In 1970 there was still experimentation going on for the perfect blending formula of Chateau Musar. Because of the slow evolution of these wines in the bottle (current releases come out eight years after the vintage), and because you only get one harvest a year, it took many vintages for Serge to find the right equilibrium. Based on his Bordeaux training and his familiarity with Cabernet Sauvignon, the 1970 Chateau Musar was comprised of more Cabernet than any of his wines previous or since, with the balance Carignane, Cinsault, and Merlot. (It wasn’t until 1977 that he declared he’d perfected the Musar blend: Cinsault based, with a balance of Cabernet Sauvignon and Syrah, which is still how their wines are made today.)
1970 was a time of tension in Lebanon, with the corrupt election of Suleiman Franjieh (he won by one vote, after three rounds of ballots), which led to the polarizing of Muslims and Christians alike, plus loss of control of the state’s dominance over the growing local militias. In other words, the seeds of the 1975-1990 Lebanese Civil War were planted.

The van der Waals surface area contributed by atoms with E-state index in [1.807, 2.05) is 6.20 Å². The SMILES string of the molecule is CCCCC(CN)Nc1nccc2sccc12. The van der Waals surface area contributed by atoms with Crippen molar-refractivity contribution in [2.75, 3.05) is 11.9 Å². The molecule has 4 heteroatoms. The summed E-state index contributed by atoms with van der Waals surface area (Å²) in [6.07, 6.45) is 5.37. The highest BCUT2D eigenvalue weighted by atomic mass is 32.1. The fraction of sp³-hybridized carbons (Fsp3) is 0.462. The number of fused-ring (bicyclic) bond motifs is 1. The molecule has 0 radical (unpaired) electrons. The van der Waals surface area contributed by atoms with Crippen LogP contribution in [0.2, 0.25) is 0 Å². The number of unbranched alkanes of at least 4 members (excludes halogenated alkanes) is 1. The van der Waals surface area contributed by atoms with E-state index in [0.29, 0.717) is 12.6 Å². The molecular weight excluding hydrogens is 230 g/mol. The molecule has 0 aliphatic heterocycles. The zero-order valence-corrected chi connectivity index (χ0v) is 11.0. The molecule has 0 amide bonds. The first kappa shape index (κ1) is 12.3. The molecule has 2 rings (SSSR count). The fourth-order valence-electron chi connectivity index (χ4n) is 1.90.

During the Civil War years, Serge continued to make wine, never missing a vintage. Because 80km separated the winery from the vineyards, the pickers had to harvest in small windows of opportunity between bombings, sometimes having to take shelter during raids. They even had to sneak in via boat in the middle of the night one year to harvest the grapes.
These are not just wines. They are liquid history.
I had the pleasure of meeting Serge Hochar in 2014 and heard his stories first hand of being in his home during the civil war. One day, during a particularly intense bombing raid, his building was ordered evacuated. Serge refused and locked himself in his flat. If his day had come, he reasoned, it was time and he wanted to go out with a bottle of Chateau Musar in his hands. He opened an older bottle of his wine, and while his neighbors pounded at his door pleading with him to take cover, he instead took a small sip every time a bomb went off. Over the course of the day, he consumed the entire bottle, and miraculously his building was not destroyed. With every bomb that went off, he had to cover his glass and wait for the dust from the ceiling to settle before pouring again.